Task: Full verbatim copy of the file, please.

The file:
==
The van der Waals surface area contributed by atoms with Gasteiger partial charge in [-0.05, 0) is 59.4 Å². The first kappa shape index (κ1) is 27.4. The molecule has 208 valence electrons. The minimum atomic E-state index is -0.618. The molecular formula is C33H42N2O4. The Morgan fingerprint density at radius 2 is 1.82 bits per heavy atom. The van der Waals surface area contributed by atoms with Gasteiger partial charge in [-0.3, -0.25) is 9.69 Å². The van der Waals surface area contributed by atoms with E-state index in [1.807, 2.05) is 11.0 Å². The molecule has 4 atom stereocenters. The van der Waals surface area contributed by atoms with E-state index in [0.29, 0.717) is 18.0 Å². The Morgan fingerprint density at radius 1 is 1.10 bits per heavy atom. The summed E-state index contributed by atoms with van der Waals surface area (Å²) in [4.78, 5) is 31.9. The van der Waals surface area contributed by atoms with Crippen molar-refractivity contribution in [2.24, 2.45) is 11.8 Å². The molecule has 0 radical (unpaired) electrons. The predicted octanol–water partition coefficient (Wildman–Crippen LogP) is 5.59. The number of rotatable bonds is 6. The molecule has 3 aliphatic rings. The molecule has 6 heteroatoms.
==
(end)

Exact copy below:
The van der Waals surface area contributed by atoms with Gasteiger partial charge in [-0.05, 0) is 59.4 Å². The first kappa shape index (κ1) is 27.4. The molecule has 208 valence electrons. The minimum atomic E-state index is -0.618. The molecular formula is C33H42N2O4. The Morgan fingerprint density at radius 2 is 1.82 bits per heavy atom. The van der Waals surface area contributed by atoms with Gasteiger partial charge in [-0.3, -0.25) is 9.69 Å². The van der Waals surface area contributed by atoms with E-state index in [1.807, 2.05) is 11.0 Å². The molecule has 4 atom stereocenters. The van der Waals surface area contributed by atoms with E-state index in [0.29, 0.717) is 18.0 Å². The Morgan fingerprint density at radius 1 is 1.10 bits per heavy atom. The summed E-state index contributed by atoms with van der Waals surface area (Å²) in [4.78, 5) is 31.9. The van der Waals surface area contributed by atoms with Crippen molar-refractivity contribution in [2.24, 2.45) is 11.8 Å². The molecule has 0 radical (unpaired) electrons. The predicted octanol–water partition coefficient (Wildman–Crippen LogP) is 5.59. The number of rotatable bonds is 6. The molecule has 3 aliphatic rings. The molecule has 6 heteroatoms.